Soil management: Longer crop rotations reduce carbon emissions

Changing the way farmland is used could help increase the amount of organic carbon retained in soils. According to recent research, studies of different crop rotation patterns will help decision makers design policies which help reduce carbon emissions.

Farming and forestry practices aimed at maximising the amount of carbon at land level are broadly referred to as 'LULUCF' - land use, land use change and forestry. Although carbon sequestered through LULUCF does not count towards Kyoto Protocol targets, these practices are nonetheless considered an important way of decreasing atmospheric carbon concentrations in national greenhouse gas inventories1.

The researchers studied the effects of different land management practices on soil concentrations of carbon in order to help decision makers design appropriate policies to increase concentrations. Computer modelling was used to reveal how the various practices may affect soil quality and carbon content in the long term. They conclude that encouraging land owners to increase soil carbon content through longer crop rotations could contribute towards carbon emissions targets, while also increase agricultural productivity.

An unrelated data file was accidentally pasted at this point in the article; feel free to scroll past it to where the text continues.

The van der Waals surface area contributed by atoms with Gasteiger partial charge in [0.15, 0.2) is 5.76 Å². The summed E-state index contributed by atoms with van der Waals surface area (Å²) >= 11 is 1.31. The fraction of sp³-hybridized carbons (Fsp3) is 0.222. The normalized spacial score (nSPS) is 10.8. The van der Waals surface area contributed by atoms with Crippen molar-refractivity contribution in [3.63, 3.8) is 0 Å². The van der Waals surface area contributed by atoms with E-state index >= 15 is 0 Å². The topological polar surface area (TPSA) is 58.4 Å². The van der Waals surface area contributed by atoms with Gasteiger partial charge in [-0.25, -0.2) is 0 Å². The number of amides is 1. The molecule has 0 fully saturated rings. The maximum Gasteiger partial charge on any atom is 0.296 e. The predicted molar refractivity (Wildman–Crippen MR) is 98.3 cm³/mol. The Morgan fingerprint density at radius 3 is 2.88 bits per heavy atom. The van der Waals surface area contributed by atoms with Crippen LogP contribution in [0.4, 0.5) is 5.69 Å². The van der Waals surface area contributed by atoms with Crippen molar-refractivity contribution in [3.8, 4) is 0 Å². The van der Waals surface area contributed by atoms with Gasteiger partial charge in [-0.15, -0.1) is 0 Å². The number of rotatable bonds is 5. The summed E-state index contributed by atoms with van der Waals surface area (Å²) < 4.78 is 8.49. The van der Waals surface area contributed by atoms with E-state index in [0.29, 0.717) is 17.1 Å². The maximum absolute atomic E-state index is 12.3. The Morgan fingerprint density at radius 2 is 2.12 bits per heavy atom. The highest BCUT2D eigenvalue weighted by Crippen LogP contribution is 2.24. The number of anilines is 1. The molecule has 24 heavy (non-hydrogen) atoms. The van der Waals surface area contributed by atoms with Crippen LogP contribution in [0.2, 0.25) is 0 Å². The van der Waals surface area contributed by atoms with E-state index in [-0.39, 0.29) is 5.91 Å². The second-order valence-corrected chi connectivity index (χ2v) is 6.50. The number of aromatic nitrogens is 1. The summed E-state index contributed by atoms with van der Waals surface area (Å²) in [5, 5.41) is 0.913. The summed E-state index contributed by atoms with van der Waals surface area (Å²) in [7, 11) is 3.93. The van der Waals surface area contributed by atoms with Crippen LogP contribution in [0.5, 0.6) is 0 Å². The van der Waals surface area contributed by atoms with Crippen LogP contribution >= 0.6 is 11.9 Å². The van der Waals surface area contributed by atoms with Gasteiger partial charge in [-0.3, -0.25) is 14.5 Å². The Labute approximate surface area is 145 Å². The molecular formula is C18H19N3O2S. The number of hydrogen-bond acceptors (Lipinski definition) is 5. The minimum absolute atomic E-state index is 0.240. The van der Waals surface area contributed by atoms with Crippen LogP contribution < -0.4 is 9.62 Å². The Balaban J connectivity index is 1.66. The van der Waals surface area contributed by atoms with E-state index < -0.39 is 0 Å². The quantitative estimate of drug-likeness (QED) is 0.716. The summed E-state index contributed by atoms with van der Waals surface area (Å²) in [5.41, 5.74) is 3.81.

The study focuses on the effects of different management practices on farmland soils in the La Higueruela region of Central Spain. Most farmland here is used for winter cereals. Traditionally, cereals are cultivated here in three year cycles - wheat is grown the first year, then the land is planted with legumes and turned into pasture. It is then left to rest (fallow) in the third year. Soil samples from different field locations revealed that carbon levels were lower in soils used for growing cereal crops compared to levels in soils from pasture land.

Results from previous long term soil studies in the same region were used to validate a computer model. The effects of different management were then projected over 25- and 100-year periods. According to the model, management strategies play an important role in determining carbon content. Land which has been used to cultivate cereal and then turned into continuous pasture would contain the most carbon. After 25 years, it is projected to contain 1.7-1.8 times more carbon than land which continues to undergo traditional three-year crop rotations.

However, there is an alternative strategy, which allows the farmer to continue growing crops while increasing soil carbon levels, although to a lesser degree than the continuous pasture scenario. Five-year crop rotations - where the land is turned into pasture for five-year periods between five-year wheat-fallow rotations - increases carbon levels by 1.3 times after 25 years.

By replacing three-year rotations with five-year rotations, farmers would only lose three rotations over 100 years (30 versus 33), meaning that economic impact is likely to be small. Nonetheless, policies addressing land use change would need to consider how changes to crop rotations affect income and government subsidies. However, the study points out that humus (stable organic material) levels could also increase by 2-3 times under five-year rotations. Humus is important to soil health and can increase crop productivity.

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